ii) I get xp and coin, instant reward, which cleverly I have to click to collect (ie., to make sure I process the reward without requiring that I pay attention to the meters, as I may not be sufficiently invested in the game to be bothered with that)

iii) by clicking/collecting coins/xp points, I am taught what the meters mean using positive reinforcement

iv) as I have clicked here and there, I notice other things I ignore but may go back and investigate (eg., I selected a country house but I noticed when I did so there were other choices, lots of them).  This action generates curiosity for me to go back and figure out what that menu is all about (as opposed to requiring me to figure out the menu before engaging the game).

v) within two minutes, I have achieved level 2 without any investment of effort, without any decisions.  Yay! Easy reward.

The net result is I have been positively reinforced, given rudimentary training on the game, have the beginnings of a city (an investment, trivial maybe, but just enough to keep me there another few minutes) and, most importantly, curiosity. This game is easy, painless and just might be fun.

So what do I do next?  With this easy reward and the beginning of a town, I look around before logging off.  Intrigued by what I can click, I explore the screen.  Again, it’s effortless. No demands, nothing I have to figure out; I’m just curious.  What do I find?

(1) there’s some crops. Click, another freebie (and click to collect more coins/xp). Crop choices pop up.  Again, that was easy and rewarded and I learned about the crop menu. Seems I have two choices. Maybe I’ll just pick strawberries. Why not? Plant.  Have to wait. Okay, I see.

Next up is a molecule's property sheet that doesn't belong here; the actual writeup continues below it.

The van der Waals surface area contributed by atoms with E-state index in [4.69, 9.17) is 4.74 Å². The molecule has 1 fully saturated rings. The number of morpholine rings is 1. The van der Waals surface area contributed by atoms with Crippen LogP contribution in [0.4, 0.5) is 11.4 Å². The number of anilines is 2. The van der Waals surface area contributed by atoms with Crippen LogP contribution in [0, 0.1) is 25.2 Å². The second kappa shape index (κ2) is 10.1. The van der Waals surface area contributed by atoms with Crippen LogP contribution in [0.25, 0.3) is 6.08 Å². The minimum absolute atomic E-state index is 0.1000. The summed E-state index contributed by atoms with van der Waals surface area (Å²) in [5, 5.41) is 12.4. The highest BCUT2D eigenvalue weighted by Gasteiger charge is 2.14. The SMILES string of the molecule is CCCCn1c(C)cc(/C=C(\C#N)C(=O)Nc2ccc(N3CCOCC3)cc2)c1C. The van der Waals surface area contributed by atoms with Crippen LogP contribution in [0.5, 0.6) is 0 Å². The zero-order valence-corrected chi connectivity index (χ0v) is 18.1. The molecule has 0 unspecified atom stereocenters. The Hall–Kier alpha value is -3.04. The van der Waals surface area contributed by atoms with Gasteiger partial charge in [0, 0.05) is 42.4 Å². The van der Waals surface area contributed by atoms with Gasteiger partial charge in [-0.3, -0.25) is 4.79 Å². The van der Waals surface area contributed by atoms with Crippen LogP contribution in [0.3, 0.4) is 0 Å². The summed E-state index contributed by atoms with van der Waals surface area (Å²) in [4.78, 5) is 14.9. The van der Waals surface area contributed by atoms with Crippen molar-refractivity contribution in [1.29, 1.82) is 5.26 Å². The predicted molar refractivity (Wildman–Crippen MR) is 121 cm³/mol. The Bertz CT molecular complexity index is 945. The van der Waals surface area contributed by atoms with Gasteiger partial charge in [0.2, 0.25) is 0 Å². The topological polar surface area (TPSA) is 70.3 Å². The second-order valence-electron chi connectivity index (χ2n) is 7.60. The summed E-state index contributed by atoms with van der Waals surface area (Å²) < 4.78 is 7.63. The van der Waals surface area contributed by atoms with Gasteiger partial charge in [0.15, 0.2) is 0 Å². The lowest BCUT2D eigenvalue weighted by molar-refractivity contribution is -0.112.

(2) so I poke around more, avoiding the real work on my desk. Click on tree. “Chop down?” Hm. Don’t know about that.

(3) click on vacant lot (invite friend with a business). Hm. Not right now. But I’m now introduced to the social networking, something planted in my mind I might return to later.

(4) I have to get back to real work (ie., quit game and do my job), but before I go, is this it? I explore some of the menu options, hit build again. Oh, wait.  Houses are only 400 and I have 6000 coin.  I’m rich! Let’s build another. Or two.  What the hell, I don’t care about this game, I’ll just use all my coin to build a bunch of houses and call it a day. Why don’t I put up some of those 600 coin jobbers. All through this process, I am repeating the same basic movements, being reinforced. It almost seems as if for every coin I spend I get another back. Seems too good to be true. Easy game, free money.  Kinda like my job at the moment.

(5) Roadblock.  What do you mean I’ve reached my population limit and can’t grow without community buildings? Well, what the hell, I’ve got 5000 coin, I’ll just build me a community building.  Where are those things.  Probably in the buildings. Hm. Oh yeah, up on top, different choices. Let’s get a community building.  Maybe I’ll build a drug rehab or something. Hm. Not a choice. In fact, I can’t build any of these! I have to be at a higher level.  Level? Level. Hm, there it is. Well, I’m already at 2. If I get to level three apparently I can build this. How hard can that be? So far this game has been handed to me on a platter.